Figure 3. (1)Peritreme and (2) “Button”

Figure 5. Low magnification image of a second instar (4 day) larvae.

Introduction

Forensic entomologists are concerned with the many insects that appear at a carcass. Realizing that these insects have their own stories to tell, they can piece together the events that occurred in the mysteries that they are attempting to solve (Schrof 1991). Insects are relatively predictable due to their persistent nature of remaining in the same environment and eating the same food (Fernandez 2001). By examining the crime scene, a forensic entomologist can determine facts that would be otherwise unknown. For example, by examining if the certain species of fly will appear indoors or out, in warm or cool weather, in the shade or the sun, or in daylight or night, a forensic entomologist will be able to recreate the events that occurred prior to the discovery of the body (Schrof 1991).

Many insects bombard a body after a death, but the most common post-mortem insect is the blowfly. To distinguish between species of blowflies, forensic entomologists will examine such features like hooks that surround the mouth and the spiracles at the rear of the developing larvae. The spiracles are the breathing organs of the larvae and allow the larvae to place their heads directly into the flesh of the body that they are feeding on (Sachs 1998).

A common blowfly that is encountered around fresh corpses is known as Phormia regina (Figure 1) (Joy et al. 2002). These flies will go through three larval developmental stages (instars), a pupa stage and will emerge as adults. In the development of Phormia regina, one oval opening is apparent in each spiracle of the first instar of development. As the larvae mature into the second instar, another opening is developed and each spiracle will contain two oval openings (Figure 2a). When the larvae reach the third instar state of development, a third slit (Figure 2b) will become apparent in each spiracle. As the larvae develop through each stage, an incomplete peritreme and a feature known as a “button” (Figure 3) will be seen surrounding each of the spiracles that are present (Hall 1948). By determining the number of openings in each spiracle, a forensic entomologist is able to accurately determine time of death through the specific larval stage that is present (Sachs 1998).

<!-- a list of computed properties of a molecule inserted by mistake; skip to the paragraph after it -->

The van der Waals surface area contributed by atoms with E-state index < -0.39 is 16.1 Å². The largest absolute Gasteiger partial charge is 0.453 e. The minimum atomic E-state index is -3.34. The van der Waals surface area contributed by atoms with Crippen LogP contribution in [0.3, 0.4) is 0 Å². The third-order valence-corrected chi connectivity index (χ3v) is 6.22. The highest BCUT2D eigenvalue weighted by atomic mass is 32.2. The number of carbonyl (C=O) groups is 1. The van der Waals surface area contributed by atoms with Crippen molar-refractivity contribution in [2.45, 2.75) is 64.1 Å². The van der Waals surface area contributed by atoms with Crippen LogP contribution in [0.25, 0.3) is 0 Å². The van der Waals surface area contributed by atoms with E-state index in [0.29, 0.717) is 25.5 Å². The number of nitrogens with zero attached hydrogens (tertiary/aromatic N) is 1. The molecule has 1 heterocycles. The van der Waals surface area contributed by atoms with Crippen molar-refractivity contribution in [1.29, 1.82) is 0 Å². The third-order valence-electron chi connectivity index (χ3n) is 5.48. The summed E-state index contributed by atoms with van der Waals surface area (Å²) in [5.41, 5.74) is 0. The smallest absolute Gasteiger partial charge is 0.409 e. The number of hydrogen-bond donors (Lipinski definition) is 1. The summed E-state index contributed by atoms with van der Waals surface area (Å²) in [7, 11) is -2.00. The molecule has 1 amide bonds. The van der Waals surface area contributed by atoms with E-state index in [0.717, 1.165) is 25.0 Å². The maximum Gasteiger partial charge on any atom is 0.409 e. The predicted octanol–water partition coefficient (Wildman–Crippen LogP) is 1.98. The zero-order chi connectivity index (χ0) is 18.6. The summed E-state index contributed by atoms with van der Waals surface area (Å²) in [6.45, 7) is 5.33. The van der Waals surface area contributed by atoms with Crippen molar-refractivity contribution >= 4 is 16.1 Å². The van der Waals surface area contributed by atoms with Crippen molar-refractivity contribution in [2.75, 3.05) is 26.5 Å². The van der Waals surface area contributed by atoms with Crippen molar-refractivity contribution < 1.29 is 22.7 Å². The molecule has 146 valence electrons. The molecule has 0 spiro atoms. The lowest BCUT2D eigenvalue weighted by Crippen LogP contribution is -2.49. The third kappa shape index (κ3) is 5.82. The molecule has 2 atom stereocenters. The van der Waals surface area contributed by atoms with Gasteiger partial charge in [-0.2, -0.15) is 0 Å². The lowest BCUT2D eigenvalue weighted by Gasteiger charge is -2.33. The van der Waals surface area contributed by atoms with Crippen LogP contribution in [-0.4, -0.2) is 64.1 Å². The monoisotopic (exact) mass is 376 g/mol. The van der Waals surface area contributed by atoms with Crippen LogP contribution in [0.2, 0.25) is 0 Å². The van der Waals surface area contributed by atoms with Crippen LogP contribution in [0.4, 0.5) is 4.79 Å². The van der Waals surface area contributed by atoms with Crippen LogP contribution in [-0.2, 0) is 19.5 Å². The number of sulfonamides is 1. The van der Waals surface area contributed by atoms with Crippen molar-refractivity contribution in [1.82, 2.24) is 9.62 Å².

• Objectives
  • Examine the morphological characteristics of the spiracles of the larvae of Phormia regina.
  • Distinguish between the differences in spiracular formation of second (4 day) and third (6 day) instar larval stages of Phormia regina.
  • To compare spiracle morphology in third instar larvae of Phaenicia sp. with that of Phormia regina.

Figure 7. High magnification image of a second instar (4 day) larvae.

Materials and Methods

Sample

The larvae of Phormia regina were collected from raccoon carcasses (Joy et al. 2002). Ten four day and ten six day larvae were prepared for use in the SEM. All the larvae were collected during an experiment preformed by Dr. Joy of the Marshall University, Department of Biological Sciences. The single larva of Phaenicia sp. was collected from a hawk carcass in the spring of 2002.

Specimen Preparation

Due to the delicate nature of the samples, three different preparation techniques were compared to observe which resulted in less deformation of the sample. These included:

Procedure 1

Dehydration of the four day and six day larvae in an ethanol series. This involved soaking the larvae in 30, 50, 70, 90 and 100 percent ethanol for intervals of 10 minutes.

Procedure 2

Fixing the larvae in four percent glutaraldehyde. Followed by dehydration in an ethanol series (See Procedure 1).

Procedure 3

The process with Karnovsky’s fixative began by placing the larvae in the fixative for an hour. Then the larvae were washed with Cocadylate buffer, pH of 7.5. Finally, the larvae where post-fixed in 0.47% OsO4 for an hour and a half. Once this process was completed the larvae were processed through an ethanol series (See Procedure 1).

Imaging

All the test samples were sputter coated and imaged under the Jeol 5310 SEM that was provided by the staff at Marshall University.

Electron energies ranged from 15 to 20kV.

Working Distance was relatively long (20-30 mm) to improve depth of field.

Magnification ranged from 75x to 500x.

Figure 6. Low magnification image of a second instar (4 day) larvae.

Figure 8. High magnification image of a third instar (6 day) larvae.

Figure 1.Adult Phormia regina

Figure 2. Montages of (a) second instar and (b) third instar phormia larvae